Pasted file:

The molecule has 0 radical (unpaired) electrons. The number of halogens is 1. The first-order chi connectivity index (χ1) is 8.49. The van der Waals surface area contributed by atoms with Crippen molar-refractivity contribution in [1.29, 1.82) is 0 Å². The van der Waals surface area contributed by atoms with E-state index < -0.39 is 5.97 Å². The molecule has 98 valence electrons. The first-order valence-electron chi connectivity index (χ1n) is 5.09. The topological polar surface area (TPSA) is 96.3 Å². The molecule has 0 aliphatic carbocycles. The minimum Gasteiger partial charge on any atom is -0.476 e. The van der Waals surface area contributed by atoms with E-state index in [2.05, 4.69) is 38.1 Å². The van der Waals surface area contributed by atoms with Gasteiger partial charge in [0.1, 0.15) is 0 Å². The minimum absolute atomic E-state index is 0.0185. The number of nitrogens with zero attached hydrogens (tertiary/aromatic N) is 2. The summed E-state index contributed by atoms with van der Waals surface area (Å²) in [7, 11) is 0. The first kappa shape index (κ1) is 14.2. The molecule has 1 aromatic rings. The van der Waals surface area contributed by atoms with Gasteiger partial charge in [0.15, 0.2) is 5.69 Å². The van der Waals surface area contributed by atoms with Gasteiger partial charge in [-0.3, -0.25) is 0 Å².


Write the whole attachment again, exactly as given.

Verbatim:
The molecule has 0 radical (unpaired) electrons. The number of halogens is 1. The first-order chi connectivity index (χ1) is 8.49. The van der Waals surface area contributed by atoms with Crippen molar-refractivity contribution in [1.29, 1.82) is 0 Å². The van der Waals surface area contributed by atoms with E-state index < -0.39 is 5.97 Å². The molecule has 98 valence electrons. The first-order valence-electron chi connectivity index (χ1n) is 5.09. The topological polar surface area (TPSA) is 96.3 Å². The molecule has 0 aliphatic carbocycles. The minimum Gasteiger partial charge on any atom is -0.476 e. The van der Waals surface area contributed by atoms with E-state index in [2.05, 4.69) is 38.1 Å². The van der Waals surface area contributed by atoms with Gasteiger partial charge in [0.1, 0.15) is 0 Å². The minimum absolute atomic E-state index is 0.0185. The number of nitrogens with zero attached hydrogens (tertiary/aromatic N) is 2. The summed E-state index contributed by atoms with van der Waals surface area (Å²) in [7, 11) is 0. The first kappa shape index (κ1) is 14.2. The molecule has 1 aromatic rings. The van der Waals surface area contributed by atoms with Gasteiger partial charge in [0.15, 0.2) is 5.69 Å². The van der Waals surface area contributed by atoms with Gasteiger partial charge in [-0.3, -0.25) is 0 Å².